The Chronicle of The Kings of Norway

by Snorri Sturlson | c.1179-1241 | 320,198 words

The "Heimskringla" of Snorri Sturlason is a collection of sagas concerning the various rulers of Norway, from about A.D. 850 to the year A.D. 1177....

Part 11 - King Olaf's Shrine

King Magnus had a shrine made and mounted with gold and silver, and studded with jewels. This shrine was made so that in shape and size it was like a coffin. Under it was an arched way, and above was a raised roof, with a head and a roof-ridge. Behind were plaited hangings; and before were gratings with padlocks, which could be locked with a key. In this shrine King Magnus had the holy remains of King Olaf deposited, and many were the miracles there wrought.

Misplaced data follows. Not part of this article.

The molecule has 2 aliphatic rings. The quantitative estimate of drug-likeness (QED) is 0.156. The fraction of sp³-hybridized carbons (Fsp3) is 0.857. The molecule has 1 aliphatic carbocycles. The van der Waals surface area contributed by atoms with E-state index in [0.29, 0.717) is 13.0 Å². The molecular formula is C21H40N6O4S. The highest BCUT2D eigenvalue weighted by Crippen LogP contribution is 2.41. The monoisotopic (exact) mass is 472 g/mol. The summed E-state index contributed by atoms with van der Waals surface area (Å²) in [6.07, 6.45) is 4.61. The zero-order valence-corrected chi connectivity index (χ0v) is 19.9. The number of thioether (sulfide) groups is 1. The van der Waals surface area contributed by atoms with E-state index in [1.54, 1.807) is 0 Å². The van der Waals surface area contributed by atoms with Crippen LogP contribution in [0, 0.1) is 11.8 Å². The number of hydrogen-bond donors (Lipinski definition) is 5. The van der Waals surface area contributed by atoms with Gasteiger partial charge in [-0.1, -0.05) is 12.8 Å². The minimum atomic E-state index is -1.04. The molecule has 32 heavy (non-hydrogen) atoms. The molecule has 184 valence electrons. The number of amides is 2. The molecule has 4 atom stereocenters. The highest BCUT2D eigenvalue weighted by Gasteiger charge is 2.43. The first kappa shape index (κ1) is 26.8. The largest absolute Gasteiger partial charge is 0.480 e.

Of this Sigvat speaks: —

"For him a golden shrine is made,
For him whose heart was ne'er afraid
Of mortal man — the holy king,
Whom the Lord God to heaven did bring.
Here many a man shall feel his way,
Stone-blind, unconscious of the day,
And at the shrine where Olaf lies
Give songs of praise for opened eyes."

It was also appointed by law that King Olaf's holy day should be held sacred over all Norway, and that day has been kept ever afterwards as the greatest of Church days.

Sigvat speaks of it: —

"To Olaf, Magnus' father, raise,
Within my house, the song of praise!
With joy, yet grief, we'll keep the day
Olaf to heaven was called away.
Well may I keep within my breast
A day for him in holy rest, —
My upraised hands a golden ring
On every branch [1] bear from that king."

Footnotes and references:


The fingers, the branches of the hand, bore golden fruits from the generosity of the king. — L.

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